I'm dating someone who's very new to polyamory, and am not sure if I can hold his hand through learning it all

I have been practicing polyamory for about three years and at one point was in a somewhat-unhealthy V with myself (a woman) and two straight men. I was very invested in both of them, but I found that all the work and research of figuring out how exactly poly works and how to handle conflicts in a healthy way was pretty much left to me, with the other two preferring to just pretend everything is fine. Now I'm in another V with one of the prior partners and a partner who is completely new to polyamory. He and my other partner have a good dynamic, but now the new partner wants to see other people. My concern though is that since he knows basically nothing about polyamory beyond the fact that he has been dating me for about a month, for him seeing other people might just mean casual sex or a don't-ask-don't-tell sort of situation, which is not something I'm comfortable with. However, I'm still really burned out from the last V and I don't have the capacity right now to educate another complete newbie on how he should ethically navigate his own version of polyamory. Should I have just avoided this relationship (which came out of a friendship) if I feel this way still? Is there any way to compromise on this? Should I just abandon what I have been told and have learned through my experience and let whatever happens happens?

I have to first gently say that I understand your nervousness here as a recovering control freak myself. You’re made nervous knowledge that he may be out there, without you, doing things and having conversations where you’re not there to guide and correct, and that’s a glass house that I definitely live in, so I’ll try not to throw stones.

But while a feeling may be understandable, that doesn’t mean that it is guiding you toward reasonable choices. It’s condescending and misguided to try and prevent this person from dating other people because you don’t trust him to be good at it yet. You’re either willing to be in a polyamorous relationship with this guy, or you’re not. There are no training wheels he must earn permission to take off, that’s now how relationships between adults work.

You use the word “might” to describe what you think he might be intending, but don’t work up worries based on something you’re just assuming. Talk to him about your concerns and your desires - let him know what you are and aren’t okay with. Don’t just “tell” him what healthy polyamory is, “show” him by modeling these safe, open conversations. Make sure he knows your definition and expectations of polyamory, and ask if he is on the same page. But this is a way for you to clarify your needs and discuss the direction your relationship is heading - NOT an exam to make sure he’s properly certified to go out and practice polyamory on his own.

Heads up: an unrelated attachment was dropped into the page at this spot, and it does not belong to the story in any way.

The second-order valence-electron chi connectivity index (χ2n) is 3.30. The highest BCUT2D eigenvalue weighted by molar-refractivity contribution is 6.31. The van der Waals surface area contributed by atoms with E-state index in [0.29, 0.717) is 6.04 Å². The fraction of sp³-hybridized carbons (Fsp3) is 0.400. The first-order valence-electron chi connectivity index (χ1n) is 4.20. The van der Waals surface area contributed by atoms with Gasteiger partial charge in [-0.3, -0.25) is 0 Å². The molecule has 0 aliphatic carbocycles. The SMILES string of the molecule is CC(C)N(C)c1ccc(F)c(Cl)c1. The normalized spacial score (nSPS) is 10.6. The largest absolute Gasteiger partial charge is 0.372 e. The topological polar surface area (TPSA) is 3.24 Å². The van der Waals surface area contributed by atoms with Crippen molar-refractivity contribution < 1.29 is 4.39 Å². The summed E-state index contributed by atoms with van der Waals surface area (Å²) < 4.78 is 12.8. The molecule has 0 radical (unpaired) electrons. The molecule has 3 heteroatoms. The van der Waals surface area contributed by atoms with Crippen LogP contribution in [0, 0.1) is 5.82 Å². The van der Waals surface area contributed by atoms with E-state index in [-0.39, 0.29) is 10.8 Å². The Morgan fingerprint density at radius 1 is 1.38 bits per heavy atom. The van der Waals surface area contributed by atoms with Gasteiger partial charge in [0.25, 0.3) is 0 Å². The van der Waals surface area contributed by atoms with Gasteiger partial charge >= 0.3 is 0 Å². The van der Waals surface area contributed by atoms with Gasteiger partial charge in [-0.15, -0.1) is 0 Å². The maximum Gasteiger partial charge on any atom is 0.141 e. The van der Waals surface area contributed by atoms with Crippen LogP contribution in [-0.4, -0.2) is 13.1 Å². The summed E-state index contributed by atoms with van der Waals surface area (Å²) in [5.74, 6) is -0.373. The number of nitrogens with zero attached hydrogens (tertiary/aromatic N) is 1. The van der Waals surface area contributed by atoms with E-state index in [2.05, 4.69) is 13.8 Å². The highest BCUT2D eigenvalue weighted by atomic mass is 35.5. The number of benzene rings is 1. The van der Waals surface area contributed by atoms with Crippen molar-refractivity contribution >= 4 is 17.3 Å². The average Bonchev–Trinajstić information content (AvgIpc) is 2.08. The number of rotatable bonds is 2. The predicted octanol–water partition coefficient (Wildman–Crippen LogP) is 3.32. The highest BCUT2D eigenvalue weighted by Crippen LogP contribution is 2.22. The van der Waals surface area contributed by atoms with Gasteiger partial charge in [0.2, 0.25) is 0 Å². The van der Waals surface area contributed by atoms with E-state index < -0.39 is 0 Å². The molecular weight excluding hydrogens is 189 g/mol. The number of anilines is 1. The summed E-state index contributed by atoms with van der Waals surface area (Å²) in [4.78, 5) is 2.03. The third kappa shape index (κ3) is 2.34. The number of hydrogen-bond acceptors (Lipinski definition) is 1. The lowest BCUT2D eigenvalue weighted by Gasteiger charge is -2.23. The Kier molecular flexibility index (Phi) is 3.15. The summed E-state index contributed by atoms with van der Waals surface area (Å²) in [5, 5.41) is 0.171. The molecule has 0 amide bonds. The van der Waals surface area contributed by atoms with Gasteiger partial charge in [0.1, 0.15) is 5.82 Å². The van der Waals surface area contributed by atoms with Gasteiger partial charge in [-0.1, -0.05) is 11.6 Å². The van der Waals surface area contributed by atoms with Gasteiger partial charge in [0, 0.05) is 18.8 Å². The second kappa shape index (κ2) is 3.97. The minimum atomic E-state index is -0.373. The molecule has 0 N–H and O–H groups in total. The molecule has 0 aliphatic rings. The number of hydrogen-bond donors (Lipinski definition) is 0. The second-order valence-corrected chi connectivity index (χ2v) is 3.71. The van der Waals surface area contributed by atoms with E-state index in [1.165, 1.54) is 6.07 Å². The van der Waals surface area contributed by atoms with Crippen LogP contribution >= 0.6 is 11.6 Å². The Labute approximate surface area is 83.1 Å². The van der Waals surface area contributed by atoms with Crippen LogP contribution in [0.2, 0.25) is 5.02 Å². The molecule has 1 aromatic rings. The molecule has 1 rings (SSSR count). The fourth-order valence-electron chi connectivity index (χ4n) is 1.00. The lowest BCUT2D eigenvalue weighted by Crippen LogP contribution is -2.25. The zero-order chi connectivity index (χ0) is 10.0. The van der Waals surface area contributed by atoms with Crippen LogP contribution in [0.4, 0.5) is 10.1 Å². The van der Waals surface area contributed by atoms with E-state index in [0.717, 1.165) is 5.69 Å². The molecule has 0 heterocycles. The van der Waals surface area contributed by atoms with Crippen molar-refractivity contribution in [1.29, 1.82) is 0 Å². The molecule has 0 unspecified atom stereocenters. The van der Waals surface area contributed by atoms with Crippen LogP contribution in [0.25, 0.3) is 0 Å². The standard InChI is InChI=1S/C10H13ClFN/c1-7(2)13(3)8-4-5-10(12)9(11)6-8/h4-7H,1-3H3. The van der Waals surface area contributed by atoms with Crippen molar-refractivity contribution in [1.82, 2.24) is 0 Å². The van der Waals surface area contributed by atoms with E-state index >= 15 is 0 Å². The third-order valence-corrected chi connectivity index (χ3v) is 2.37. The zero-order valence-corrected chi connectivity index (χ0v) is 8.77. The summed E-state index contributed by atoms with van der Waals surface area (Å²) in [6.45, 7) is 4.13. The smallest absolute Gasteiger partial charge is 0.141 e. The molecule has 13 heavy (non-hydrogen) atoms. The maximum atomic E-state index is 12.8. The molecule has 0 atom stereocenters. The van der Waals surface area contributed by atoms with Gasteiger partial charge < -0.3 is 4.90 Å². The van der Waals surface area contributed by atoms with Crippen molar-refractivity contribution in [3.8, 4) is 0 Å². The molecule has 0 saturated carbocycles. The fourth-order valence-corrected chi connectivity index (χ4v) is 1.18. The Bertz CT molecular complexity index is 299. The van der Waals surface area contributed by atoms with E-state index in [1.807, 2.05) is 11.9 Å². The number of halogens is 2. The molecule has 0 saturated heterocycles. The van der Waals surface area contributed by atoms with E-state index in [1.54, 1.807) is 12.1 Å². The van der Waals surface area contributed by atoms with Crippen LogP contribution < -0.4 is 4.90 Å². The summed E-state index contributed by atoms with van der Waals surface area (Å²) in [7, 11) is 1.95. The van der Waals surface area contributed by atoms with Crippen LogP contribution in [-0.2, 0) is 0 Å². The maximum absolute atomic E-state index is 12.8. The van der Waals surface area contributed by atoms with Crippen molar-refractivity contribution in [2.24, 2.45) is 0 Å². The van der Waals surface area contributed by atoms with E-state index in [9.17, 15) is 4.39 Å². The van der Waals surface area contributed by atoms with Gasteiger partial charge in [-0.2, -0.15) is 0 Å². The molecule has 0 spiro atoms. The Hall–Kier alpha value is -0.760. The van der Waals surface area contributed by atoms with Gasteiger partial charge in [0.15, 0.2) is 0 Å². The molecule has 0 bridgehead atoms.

It’s so tempting to think that, as long as you’re 50% of any relationship or conversation, you can keep things under control. And it’s then easy to believe that, without your presence or input, things will go off the rails. But you’re going to have to let go of that, and figure out whether you trust yourself to manage future metamour-issues, and whether you trust him to be growthful and honest with you as he learns.

If you really aren’t up to the task of dating someone who’s new to polyamory, you can gracefully exit this relationship. Or, you can see where things go - he might take to this like a duck to water, and you may be pleasantly surprised. Or, maybe you let him know your concerns and he explains that he actually does want lots of casual/DADT hookups, and you two determine mutually that your relationship styles aren’t a good match. Or, perhaps you try this with him, and realize that he is creating drama or tension on a level you’re not comfortable with, and then you act on that information to leave the relationship. You have lots of options here! But asking him not to date other people until you’re convinced that he’s ‘leveled up’ enough to do so in a healthy way isn’t one of them.